While Saudi Arabia has been trying to mediate, Iran has been accused of lying to top Ukrainian officials and selling drones to Russia.
Ukrainian forces shot down Iranian kamikaze drones sold to Russia in an effort to target civilians, which led Zelensky to dismiss Iranian diplomats from the country.
“It is sad that we have to recognize that the Iranian government is lying, as the Russian Federation government is, because we had contact with Iran’s leaders at the topmost level. We talked to the embassy, we had the ambassadors called up to the Ministry of External Affairs, and we were assured that nothing was sold to Russia, it wasn’t their drones, and nothing of the kind,” he said.
“We have a number of these downed Iranian drones, and these have been sold to Russia to kill our people, and they are — you’re right — they are being used against civilian infrastructure and civilians, peaceful civilians. Because of that, we sent Iranian diplomats away from the country. We have nothing to talk with them about.”
While the war rages on, Zelensky has also been looking to the future and insists there are big opportunities for Arab nations to invest in the rebuilding of Ukraine.
“We would really love to see Arab businesses, and (for) Arab countries to be present, working in our country. We are ready to offer wonderful terms and conditions for businesses, fiscal, and so on. And there is also one ambitious aim for every country willing to come to Ukraine with an idea of recovery.”
“There will be a possibility for private companies, for Arab countries as well, because it is about rebuilding — recovering the whole of the state, of the nation.”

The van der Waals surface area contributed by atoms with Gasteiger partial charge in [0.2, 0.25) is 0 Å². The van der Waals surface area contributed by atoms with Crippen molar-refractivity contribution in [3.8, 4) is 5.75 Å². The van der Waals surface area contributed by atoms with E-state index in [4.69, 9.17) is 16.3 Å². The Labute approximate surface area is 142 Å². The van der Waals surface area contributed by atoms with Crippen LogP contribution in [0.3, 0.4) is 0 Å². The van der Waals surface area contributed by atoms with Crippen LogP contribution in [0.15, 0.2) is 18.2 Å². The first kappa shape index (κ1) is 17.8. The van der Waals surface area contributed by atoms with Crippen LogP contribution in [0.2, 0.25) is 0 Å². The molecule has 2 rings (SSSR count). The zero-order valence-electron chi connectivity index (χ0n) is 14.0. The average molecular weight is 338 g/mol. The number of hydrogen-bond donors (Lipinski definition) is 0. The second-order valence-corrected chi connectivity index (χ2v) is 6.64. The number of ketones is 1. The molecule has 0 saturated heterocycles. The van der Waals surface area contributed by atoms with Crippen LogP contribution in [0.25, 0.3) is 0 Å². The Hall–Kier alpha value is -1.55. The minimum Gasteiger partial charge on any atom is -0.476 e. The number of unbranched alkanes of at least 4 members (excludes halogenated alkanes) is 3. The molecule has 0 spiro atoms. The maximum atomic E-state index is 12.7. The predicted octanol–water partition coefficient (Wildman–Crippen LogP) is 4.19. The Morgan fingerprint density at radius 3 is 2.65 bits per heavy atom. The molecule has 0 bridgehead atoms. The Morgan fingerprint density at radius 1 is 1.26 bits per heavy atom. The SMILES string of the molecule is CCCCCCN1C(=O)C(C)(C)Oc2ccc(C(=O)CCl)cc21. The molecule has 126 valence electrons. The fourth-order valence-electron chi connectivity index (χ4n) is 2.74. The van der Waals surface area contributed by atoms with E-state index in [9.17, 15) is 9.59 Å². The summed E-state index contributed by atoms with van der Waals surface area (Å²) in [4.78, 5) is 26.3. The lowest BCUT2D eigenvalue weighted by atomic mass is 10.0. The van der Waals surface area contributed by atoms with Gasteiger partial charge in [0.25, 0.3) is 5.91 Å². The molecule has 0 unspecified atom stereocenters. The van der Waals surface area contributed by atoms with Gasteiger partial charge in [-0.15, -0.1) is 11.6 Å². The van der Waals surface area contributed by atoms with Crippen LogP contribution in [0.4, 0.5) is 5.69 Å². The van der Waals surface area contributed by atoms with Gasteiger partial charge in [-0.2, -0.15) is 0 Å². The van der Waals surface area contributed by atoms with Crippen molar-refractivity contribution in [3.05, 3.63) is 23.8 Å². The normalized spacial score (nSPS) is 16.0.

However, a recent Arab News/YouGov study conducted in May showed that a majority (66 percent) of Arabs felt indifferent toward the Russia-Ukraine conflict. Furthermore, a majority of respondents from the Arab world expressed a view that the blame for the war lies not with Russia but with US President Joe Biden and with NATO for not allowing Ukraine to join years ago — a finding Zelensky challenged.
“Truly, this war was started by Russia, and Russia is the only one to blame. What else could the united West do to avoid it? Maybe they could do more, but to blame the US, that they, the war is because of them, this is not just, this is not true. Only Russia is guilty of that,” he said.
Among countries in the GCC, Levant and North Africa, although NATO is perceived more often as the party responsible for the conflict, the apportioning of blame is more balanced. People in the Gulf states, for example, blame NATO (23 percent) only marginally more than they do Russia (19 percent).
Despite opting to condemn Russian aggression during a UN vote last March, major Arab countries, such as Saudi Arabia, Egypt and the UAE, have remained largely neutral, and expressed a desire to mediate between Moscow and Kyiv.